Shares in Falcon Oil & Gas(LSE: FOG) are surging higher today, continuing a run that began on Wednesday after the company said drilling results from its Beetaloo Basin project in Australia's Northern Territory indicate a material shale gas resource at the site.
Since issuing this news, the company has also participated in an investor Q&A on its discovery, which has helped shed more light on the prospect and what it means for investors.
An enormous prospect
According to the Q&A and the data published by the firm mid-week, the 16k square kilometre (around the same size as Wales) Beetaloo Basin prospect holds a prospective 496trn cubic feet of shale gas, which works out at around 82bn barrels of oil equivalent. However, these figures are 'best case' numbers and the potential recovery figure is only 85trn cubic feet, around 16% of the total.
Of this, 6.6trn cubic feet has been classified as contingent resource across an area of just 2k square kilometres. Contingent resources are estimated to be potentially recoverable from known accumulations based on current assumptions.
On the road to growth
These figures are fairly vague and there's still plenty of work to be done to confirm that the resources below the surface can actually be extracted profitably. Still, it's very clear Falcon is sitting on a huge resource base and the market is marking the shares higher as a result.
That being said, it could be years before Falcon begins production or generates sales. Oil & gas exploration is a notoriously unpredictable, time consuming and expensive business and while Falcon may look well positioned to extract profit from its massive discovery today, over the next few years the company may struggle to turn its dreams into reality.
With such an unpredictable road ahead, there's no need to rush to buy shares in Falcon. In fact, the company's larger more established peer Genel Energy(LSE: GENL) may be a better investment as it has a more predictable outlook.
A solid bet on oil prices
I believe Genel is one of the best and most conservatively run oil companies trading in London today. As the oil industry has grappled with a cyclical downturn during the past few years, Genel has been able to escape most of the industry's troubles thanks to its cash rich balance sheet and low production costs. What's more, the group's experienced managers have proved to be a steady hand on the tiller during these stormy times.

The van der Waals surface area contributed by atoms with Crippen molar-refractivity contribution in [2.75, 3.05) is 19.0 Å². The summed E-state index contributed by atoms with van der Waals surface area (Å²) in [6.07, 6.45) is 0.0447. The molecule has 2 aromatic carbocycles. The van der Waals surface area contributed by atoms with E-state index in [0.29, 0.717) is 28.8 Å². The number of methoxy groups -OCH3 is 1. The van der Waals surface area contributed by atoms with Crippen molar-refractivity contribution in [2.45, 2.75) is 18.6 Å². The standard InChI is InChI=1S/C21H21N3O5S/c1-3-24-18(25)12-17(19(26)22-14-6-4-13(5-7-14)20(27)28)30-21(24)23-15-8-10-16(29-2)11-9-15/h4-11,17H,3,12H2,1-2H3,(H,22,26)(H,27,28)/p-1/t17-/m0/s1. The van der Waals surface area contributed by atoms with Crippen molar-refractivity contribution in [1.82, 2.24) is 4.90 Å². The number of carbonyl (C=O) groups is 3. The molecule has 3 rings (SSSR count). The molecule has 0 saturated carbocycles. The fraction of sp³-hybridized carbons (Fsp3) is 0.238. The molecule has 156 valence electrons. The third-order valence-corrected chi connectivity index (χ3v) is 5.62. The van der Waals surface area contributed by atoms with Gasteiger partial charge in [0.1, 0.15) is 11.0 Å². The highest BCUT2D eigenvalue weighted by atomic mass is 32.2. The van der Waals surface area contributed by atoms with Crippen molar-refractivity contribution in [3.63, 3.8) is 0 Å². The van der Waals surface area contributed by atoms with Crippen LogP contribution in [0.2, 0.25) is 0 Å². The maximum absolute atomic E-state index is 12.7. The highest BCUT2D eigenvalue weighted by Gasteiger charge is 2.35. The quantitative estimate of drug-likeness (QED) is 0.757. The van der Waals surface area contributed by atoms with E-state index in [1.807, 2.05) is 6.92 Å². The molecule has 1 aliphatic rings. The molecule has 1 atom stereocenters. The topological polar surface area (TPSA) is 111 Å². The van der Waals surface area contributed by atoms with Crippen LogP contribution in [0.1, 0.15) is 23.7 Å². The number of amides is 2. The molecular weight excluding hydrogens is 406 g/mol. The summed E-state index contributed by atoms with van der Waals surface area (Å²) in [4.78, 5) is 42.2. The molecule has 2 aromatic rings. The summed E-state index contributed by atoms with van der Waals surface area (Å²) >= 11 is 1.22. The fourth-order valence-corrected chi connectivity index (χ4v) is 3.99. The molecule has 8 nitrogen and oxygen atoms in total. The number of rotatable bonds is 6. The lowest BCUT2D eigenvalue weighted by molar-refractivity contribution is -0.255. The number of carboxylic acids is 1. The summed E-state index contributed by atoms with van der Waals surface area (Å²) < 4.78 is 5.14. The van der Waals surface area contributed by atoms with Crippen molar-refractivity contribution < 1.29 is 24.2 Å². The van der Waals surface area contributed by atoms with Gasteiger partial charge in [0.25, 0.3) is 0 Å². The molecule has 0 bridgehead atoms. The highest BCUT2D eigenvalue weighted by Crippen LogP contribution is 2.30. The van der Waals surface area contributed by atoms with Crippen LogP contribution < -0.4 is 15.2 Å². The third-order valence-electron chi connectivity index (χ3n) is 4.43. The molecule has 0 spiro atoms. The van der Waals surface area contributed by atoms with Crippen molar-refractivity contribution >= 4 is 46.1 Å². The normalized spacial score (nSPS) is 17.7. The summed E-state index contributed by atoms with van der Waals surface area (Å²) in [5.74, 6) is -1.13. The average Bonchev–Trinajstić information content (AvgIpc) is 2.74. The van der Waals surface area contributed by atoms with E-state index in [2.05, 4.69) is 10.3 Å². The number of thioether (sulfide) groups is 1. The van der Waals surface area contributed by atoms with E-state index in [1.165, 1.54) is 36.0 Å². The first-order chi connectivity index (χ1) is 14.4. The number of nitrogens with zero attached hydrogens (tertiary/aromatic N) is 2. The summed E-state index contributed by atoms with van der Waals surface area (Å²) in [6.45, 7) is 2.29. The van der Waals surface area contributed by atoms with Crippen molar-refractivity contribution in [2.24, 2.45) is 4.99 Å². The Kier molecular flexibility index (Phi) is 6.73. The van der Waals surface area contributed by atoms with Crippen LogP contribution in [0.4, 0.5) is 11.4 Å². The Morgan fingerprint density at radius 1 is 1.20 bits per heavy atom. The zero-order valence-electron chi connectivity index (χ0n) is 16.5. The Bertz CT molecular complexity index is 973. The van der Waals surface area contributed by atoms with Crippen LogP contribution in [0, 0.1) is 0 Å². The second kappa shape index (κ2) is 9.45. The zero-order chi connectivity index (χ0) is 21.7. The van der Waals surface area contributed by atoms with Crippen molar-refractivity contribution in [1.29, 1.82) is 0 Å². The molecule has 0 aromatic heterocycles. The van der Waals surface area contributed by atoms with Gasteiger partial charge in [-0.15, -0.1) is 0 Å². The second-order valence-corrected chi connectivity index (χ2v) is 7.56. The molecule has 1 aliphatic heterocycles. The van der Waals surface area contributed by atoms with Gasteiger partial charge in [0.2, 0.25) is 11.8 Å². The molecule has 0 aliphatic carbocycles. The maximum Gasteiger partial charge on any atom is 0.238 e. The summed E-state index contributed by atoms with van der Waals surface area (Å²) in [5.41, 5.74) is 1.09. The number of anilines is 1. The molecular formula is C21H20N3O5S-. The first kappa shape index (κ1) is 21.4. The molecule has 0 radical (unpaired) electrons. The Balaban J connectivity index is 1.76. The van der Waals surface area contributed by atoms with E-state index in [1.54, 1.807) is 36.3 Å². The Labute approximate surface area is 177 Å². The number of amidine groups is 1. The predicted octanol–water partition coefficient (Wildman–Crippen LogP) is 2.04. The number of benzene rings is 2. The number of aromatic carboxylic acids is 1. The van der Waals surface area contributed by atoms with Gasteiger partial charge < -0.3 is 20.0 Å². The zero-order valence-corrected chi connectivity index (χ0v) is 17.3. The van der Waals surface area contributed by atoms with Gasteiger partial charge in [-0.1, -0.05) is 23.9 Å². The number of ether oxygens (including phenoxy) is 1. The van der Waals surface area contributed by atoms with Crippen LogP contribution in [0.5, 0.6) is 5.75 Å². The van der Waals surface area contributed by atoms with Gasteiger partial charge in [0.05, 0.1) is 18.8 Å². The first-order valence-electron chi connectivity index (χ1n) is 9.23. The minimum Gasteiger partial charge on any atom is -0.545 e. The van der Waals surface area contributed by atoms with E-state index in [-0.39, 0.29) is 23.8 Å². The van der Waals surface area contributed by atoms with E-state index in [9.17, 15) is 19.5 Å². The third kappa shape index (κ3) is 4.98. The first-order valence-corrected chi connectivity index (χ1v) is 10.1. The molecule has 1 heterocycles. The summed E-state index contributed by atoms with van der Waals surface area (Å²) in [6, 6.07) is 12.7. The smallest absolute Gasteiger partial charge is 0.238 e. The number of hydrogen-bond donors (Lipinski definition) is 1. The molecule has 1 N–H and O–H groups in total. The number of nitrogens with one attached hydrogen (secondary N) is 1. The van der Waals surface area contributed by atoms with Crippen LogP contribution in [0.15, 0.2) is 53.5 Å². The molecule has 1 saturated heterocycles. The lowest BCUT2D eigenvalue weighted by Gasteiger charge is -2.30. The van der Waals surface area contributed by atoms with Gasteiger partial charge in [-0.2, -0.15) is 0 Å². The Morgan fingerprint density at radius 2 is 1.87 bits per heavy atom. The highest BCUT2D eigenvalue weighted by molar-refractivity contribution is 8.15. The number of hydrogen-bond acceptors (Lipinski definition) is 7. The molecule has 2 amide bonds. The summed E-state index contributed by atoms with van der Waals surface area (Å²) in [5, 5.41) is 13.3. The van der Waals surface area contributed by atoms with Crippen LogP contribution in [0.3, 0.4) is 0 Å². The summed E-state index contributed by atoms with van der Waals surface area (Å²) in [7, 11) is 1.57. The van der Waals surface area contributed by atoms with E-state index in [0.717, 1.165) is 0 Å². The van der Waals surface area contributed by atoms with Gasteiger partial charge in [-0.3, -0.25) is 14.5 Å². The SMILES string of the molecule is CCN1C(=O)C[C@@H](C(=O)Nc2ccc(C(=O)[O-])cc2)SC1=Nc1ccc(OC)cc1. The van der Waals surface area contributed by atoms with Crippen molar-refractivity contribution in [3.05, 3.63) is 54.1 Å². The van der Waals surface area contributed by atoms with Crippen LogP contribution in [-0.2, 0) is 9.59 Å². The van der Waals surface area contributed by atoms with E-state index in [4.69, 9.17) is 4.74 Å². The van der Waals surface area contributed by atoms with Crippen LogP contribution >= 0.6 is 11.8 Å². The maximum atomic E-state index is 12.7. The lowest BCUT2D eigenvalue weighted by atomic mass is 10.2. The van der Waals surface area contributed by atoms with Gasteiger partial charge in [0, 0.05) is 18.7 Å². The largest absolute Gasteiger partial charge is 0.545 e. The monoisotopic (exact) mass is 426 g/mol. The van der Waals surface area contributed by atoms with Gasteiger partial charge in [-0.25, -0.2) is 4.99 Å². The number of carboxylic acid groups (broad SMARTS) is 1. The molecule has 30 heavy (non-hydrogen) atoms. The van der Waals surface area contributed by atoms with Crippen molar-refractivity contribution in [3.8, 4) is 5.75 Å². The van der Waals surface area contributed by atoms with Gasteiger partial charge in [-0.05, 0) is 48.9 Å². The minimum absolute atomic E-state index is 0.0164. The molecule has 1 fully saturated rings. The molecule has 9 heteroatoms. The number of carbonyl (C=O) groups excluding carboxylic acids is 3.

Indeed, during 2016 to conserve cash in lean times, Genel cut capital spending to a range of $90m to $110m but thanks to better than expected cost savings, spending came in at $61m for the year. For 2017 capex is expected in be in the region of $125m, although based on past performance I wouldn't rule out a lower figure at the end of the year.
To fund spending, as well as cash generated from operations, Genel reported an unrestricted cash balance of $408m at year-end. Company production guidance for the year is 35k to 43k bopd.
Unfortunately, City analysts aren't expecting Genel to report a profit until 2018 but rising oil prices could change this forecast. And if the company reveals better than expected numbers over the next few months, the shares could quickly re-rate higher. Put simply, time could be running out to buy Genel.
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Rupert Hargreaves has no position in any shares mentioned. The Motley Fool UK has no position in any of the shares mentioned. We Fools don't all hold the same opinions, but we all believe that considering a diverse range of insights makes us better investors.